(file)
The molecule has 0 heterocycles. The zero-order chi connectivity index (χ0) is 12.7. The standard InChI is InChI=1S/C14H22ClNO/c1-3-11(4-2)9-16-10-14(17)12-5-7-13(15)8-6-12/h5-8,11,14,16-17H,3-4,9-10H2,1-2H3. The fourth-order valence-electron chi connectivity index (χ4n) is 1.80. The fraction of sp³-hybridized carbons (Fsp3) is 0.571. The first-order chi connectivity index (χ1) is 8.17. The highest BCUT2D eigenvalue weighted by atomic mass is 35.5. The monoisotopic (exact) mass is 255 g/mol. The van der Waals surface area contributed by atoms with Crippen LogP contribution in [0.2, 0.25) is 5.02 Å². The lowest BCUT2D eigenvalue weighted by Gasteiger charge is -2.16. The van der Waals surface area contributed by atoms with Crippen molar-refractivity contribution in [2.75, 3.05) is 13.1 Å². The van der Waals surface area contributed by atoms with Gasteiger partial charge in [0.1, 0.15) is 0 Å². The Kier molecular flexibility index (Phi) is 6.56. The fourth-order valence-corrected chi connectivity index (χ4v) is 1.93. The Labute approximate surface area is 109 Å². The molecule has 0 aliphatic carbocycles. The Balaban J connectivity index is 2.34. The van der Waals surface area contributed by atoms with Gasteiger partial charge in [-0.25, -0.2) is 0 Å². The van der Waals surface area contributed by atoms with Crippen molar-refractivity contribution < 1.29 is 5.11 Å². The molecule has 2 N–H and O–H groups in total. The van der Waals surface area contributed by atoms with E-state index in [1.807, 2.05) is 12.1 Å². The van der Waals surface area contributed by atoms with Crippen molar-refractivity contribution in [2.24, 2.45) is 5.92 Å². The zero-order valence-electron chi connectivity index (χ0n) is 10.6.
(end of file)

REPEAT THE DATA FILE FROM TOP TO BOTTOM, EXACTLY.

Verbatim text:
The molecule has 0 heterocycles. The zero-order chi connectivity index (χ0) is 12.7. The standard InChI is InChI=1S/C14H22ClNO/c1-3-11(4-2)9-16-10-14(17)12-5-7-13(15)8-6-12/h5-8,11,14,16-17H,3-4,9-10H2,1-2H3. The fourth-order valence-electron chi connectivity index (χ4n) is 1.80. The fraction of sp³-hybridized carbons (Fsp3) is 0.571. The first-order chi connectivity index (χ1) is 8.17. The highest BCUT2D eigenvalue weighted by atomic mass is 35.5. The monoisotopic (exact) mass is 255 g/mol. The van der Waals surface area contributed by atoms with Crippen LogP contribution in [0.2, 0.25) is 5.02 Å². The lowest BCUT2D eigenvalue weighted by Gasteiger charge is -2.16. The van der Waals surface area contributed by atoms with Crippen molar-refractivity contribution in [2.75, 3.05) is 13.1 Å². The van der Waals surface area contributed by atoms with Gasteiger partial charge in [0.1, 0.15) is 0 Å². The Kier molecular flexibility index (Phi) is 6.56. The fourth-order valence-corrected chi connectivity index (χ4v) is 1.93. The Labute approximate surface area is 109 Å². The molecule has 0 aliphatic carbocycles. The Balaban J connectivity index is 2.34. The van der Waals surface area contributed by atoms with Gasteiger partial charge in [-0.25, -0.2) is 0 Å². The van der Waals surface area contributed by atoms with Crippen molar-refractivity contribution < 1.29 is 5.11 Å². The molecule has 2 N–H and O–H groups in total. The van der Waals surface area contributed by atoms with E-state index in [1.807, 2.05) is 12.1 Å². The van der Waals surface area contributed by atoms with Crippen molar-refractivity contribution in [2.24, 2.45) is 5.92 Å². The zero-order valence-electron chi connectivity index (χ0n) is 10.6.